Robert Reich: Economic Illiterate
There’s no better day than Labor Day to examine the nonsense that passes for high-minded economic policy proposals among the cognoscenti on the Left. To assist our examination is the erstwhile Secretary of Labor himself, the diminutive Robert Reich, who happens to be flogging a new book, “AFTERSHOCK: The Next Economy and America’s Future”, to be published in a couple of weeks. I can’t wait.
That’s because the real problem has to do with the structure of the economy, not the business cycle. No booster rocket can work unless consumers are able, at some point, to keep the economy moving on their own. But consumers no longer have the purchasing power to buy the goods and services they produce as workers; for some time now, their means haven’t kept up with what the growing economy could and should have been able to provide them.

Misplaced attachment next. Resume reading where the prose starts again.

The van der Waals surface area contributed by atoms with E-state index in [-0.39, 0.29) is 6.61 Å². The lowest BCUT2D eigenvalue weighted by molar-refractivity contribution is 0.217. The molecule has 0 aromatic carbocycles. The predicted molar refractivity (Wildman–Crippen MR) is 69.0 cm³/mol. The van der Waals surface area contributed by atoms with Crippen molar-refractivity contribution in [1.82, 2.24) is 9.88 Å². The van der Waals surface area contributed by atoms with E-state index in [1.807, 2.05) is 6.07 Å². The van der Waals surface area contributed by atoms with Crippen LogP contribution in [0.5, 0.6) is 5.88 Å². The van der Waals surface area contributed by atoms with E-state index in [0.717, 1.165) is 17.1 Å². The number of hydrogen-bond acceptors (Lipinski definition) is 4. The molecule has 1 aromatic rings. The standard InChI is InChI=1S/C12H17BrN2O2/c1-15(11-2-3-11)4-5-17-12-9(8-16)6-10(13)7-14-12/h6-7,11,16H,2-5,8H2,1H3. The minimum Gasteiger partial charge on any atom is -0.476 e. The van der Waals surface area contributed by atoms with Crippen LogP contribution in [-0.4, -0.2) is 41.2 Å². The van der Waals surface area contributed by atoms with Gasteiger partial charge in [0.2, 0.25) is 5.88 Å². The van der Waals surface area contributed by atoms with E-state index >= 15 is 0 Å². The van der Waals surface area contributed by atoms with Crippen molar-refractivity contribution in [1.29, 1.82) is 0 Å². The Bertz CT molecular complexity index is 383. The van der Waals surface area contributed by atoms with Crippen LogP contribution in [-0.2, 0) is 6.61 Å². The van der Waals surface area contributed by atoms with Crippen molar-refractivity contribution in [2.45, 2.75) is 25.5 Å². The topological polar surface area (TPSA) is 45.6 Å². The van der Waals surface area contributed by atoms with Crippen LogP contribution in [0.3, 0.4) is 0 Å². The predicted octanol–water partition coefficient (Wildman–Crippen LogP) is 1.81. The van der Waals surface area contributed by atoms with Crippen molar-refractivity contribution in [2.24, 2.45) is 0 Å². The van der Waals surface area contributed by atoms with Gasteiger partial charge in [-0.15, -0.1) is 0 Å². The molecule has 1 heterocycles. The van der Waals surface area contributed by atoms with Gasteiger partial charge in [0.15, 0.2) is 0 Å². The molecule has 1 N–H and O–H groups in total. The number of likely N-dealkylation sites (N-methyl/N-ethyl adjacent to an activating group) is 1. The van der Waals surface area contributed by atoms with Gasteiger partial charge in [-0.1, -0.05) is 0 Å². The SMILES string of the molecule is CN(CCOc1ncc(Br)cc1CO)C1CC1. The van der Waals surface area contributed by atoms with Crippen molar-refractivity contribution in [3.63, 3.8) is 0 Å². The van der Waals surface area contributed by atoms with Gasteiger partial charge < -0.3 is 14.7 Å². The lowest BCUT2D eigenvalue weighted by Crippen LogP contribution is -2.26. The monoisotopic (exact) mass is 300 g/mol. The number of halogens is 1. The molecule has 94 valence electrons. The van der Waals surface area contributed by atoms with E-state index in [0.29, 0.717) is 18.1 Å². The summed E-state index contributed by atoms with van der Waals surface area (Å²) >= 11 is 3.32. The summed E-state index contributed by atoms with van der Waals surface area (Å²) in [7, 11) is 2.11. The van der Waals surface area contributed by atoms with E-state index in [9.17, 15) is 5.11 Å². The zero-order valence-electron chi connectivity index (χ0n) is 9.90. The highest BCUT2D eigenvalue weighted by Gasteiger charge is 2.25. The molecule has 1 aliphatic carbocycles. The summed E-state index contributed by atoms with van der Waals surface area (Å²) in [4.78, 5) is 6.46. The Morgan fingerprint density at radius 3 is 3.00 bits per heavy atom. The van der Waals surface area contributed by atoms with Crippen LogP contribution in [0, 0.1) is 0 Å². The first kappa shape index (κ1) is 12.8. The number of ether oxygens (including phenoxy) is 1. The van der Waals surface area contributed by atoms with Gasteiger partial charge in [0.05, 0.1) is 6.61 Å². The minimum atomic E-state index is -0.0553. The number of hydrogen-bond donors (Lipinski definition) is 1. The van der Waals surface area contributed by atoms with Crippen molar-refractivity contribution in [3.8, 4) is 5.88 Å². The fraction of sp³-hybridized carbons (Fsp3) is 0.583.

[emphasis added throughout]
Federal stimulus: booster rocket, or enema syringe? Keynesian economics had once been relegated to the dustbin of history, and we should not be surprised to be witnessing another failure in its current application. As Churchill said, “Those that fail to learn from history are doomed to repeat it.” Too bad Sir Winston is on the Obama Administration’s s*** list.
Reich goes on to attribute our current economic woes to an uneven distribution of wealth. The tech boom of the 90s outsourced much of our labor, you see, and the masses compensated for their income losses by working more hours and extracting $2.3 trillion in equity from their homes. (Which, if money were the sole problem, should have gone a long way toward fixing it.) Instead, all that wealth rolled uphill, concentrating in the wealthiest 1% of the population: